Fake Yarns

13 Jul

the mink yarn that wasn’t….

There’s been a big fuss over Lotus Mimi, a supposedly 100% mink yarn. Now, I say supposedly because no one is certain if it did contain mink in the first place. All we know is that the yarn was sent out for testing at a lab and it came back as a mix of angora, wool, and nylon. ZERO mink.

Well, how about that. Trendsetter, the U.S. distributor of the yarn was quick to pull the plug on this fake yarn and is doing a massive recall on the product. Lotus Yarns of China, which originally sold the yarn is claiming that they were duped by the actual manufacturer of the yarn and had no knowledge of the fiber content switcheroo. Supposedly, Lotus had test results and documents to prove the yarn was indeed mink back in the day when Trendsetter first contacted Lotus to distribute the yarn and the brand in the U.S.

Who knows what the truth is? Somebody is lying and lots of people are pissed and rightly so. $26/50g ball of a mostly wool-nylon blend yarn? And what about the angora content? A lot of folks are allergic to angora so this is really bad form on the part of the Chinese. In the past, I’ve defended Chinese yarns despite China’s poor reputation for knock-offs of everything under the sun because I figured, who would go out of their way to make fake yarn? (I mean, yes there are fake cashmeres on Ebay going for $2/ball but c’mon, unless you’re stupid, you know that’s not real cashmere, right? I hate those people who buy these ridiculously priced yarns and complain that they turned out to be not cashmere but nylon or microfiber. Uh-duh!)

Well, you got me China. You and your minks….which by the way are most likely sable. (and no, not the ‘Stash Accumulation Beyond Life Expectency’ kind)

Sable is commonly found in Northern parts of Asia with the lowest quality (cheapest) grown in China. The Chinese character most often used to sell “mink” yarns is ‘ diāo‘ which could also mean sable/marten (I’ve never heard of marten so I had to go to wikipedia for some explanations)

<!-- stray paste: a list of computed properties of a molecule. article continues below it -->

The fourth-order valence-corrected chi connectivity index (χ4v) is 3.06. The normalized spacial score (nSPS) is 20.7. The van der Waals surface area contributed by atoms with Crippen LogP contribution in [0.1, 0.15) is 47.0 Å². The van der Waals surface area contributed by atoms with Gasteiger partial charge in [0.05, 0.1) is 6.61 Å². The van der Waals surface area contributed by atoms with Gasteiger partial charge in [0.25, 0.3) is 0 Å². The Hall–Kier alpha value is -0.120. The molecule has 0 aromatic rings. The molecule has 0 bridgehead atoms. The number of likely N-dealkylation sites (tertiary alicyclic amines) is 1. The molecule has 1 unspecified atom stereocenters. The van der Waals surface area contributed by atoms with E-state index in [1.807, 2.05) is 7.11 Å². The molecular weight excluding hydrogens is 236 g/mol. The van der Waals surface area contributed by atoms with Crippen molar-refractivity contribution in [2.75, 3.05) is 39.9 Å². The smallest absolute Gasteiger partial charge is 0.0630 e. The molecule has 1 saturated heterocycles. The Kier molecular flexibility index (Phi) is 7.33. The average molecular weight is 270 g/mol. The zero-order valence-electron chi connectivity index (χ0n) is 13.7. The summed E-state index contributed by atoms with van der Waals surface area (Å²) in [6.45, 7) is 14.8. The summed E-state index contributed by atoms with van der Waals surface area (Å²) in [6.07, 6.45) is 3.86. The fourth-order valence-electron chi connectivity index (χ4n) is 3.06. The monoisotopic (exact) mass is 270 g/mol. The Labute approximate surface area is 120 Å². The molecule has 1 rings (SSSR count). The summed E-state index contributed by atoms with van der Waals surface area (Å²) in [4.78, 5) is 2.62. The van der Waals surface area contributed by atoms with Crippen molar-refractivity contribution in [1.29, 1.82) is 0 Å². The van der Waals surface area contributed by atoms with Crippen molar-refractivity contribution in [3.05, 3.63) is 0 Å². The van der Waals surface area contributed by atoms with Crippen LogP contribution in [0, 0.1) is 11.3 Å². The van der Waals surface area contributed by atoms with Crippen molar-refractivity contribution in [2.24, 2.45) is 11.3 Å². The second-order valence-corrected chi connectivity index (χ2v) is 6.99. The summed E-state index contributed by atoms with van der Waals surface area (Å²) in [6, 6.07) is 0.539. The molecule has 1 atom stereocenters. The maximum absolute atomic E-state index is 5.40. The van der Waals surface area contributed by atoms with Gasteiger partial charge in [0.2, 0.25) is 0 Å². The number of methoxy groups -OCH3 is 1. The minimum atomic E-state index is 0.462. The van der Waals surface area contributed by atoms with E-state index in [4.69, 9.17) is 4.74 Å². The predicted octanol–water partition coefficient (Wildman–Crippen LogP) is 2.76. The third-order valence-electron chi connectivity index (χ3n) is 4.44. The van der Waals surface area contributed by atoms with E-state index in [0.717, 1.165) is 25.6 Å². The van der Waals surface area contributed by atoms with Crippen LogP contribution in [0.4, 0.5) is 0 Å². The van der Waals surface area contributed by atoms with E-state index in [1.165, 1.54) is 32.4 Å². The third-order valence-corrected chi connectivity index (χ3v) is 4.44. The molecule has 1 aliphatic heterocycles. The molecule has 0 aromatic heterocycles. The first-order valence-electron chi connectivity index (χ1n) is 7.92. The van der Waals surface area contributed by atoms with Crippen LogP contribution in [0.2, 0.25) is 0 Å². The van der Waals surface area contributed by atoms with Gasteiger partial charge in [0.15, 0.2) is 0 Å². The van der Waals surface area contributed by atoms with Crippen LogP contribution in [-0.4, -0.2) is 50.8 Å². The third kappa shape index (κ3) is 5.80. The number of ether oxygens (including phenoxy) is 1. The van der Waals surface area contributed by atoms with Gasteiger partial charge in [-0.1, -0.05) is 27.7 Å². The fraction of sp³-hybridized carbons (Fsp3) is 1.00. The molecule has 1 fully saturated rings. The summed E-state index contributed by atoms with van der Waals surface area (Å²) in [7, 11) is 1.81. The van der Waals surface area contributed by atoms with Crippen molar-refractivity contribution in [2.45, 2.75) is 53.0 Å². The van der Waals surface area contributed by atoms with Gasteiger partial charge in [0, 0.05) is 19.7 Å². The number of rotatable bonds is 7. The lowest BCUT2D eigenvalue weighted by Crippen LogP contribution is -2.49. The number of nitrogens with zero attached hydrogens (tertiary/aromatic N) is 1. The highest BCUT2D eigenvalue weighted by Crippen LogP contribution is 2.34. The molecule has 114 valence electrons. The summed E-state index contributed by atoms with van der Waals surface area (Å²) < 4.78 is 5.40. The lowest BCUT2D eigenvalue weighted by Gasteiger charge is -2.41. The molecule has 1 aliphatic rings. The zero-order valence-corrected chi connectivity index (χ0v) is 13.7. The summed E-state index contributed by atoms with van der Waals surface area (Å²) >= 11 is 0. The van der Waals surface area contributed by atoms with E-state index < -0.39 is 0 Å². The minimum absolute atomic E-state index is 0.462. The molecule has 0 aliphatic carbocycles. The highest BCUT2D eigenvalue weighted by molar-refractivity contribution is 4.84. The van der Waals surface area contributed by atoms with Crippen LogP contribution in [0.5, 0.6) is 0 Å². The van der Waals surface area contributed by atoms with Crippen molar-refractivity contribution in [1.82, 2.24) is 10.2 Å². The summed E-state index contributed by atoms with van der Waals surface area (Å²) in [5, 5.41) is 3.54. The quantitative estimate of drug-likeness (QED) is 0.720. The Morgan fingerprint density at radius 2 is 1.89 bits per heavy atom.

Anyway, from Ravelry posts like this that are pointing out the mink yarns don’t look quite right under the microscope as well as speculation that the yarn is a kill fiber (supposedly, the mink are brushed but how one would go about doing that without hurting the animal and not accruing a ridiculously high labor cost is beyond me) I’m going mink free from now on.

What’s even weirder is that Craig Turner of minkyarn.com, a purveyvor of mink and mink blend yarns suddenly announced he was leaving the mink yarn business and going the route of Italian mills……and then suddenly deleting his blog post. Did he find out something we’d rather not know? Who the hell knows? But this “Minkgate” sure is fishy.

As much as I like exotic fibers, I don’t approve of killing animals just to get yarn (with the exception of NZ possums because they’re an ecological problem) and I don’t like having to second guess if what I have is real or fake.

That said, there have been other instances of fake yarn in the past. Let me briefly mention some of them:

Fake Rowan Calmer from Turkey

Is there cashmere in Debbie Bliss Cashmerino?

Fake handdyed yarn (once again, China!)

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One Response to “Fake Yarns”

Trackbacks/Pingbacks

  1. Fake Exotic Fibers | Yarnphreakshow - June 12, 2017

    […] world has come to understand that “mink yarn” does not really exist. First we had that Lotus Mimi fiasco from a few years back, and now with the Cashmere Co-op (previously Minkyarn.com that mysteriously changed its name as […]

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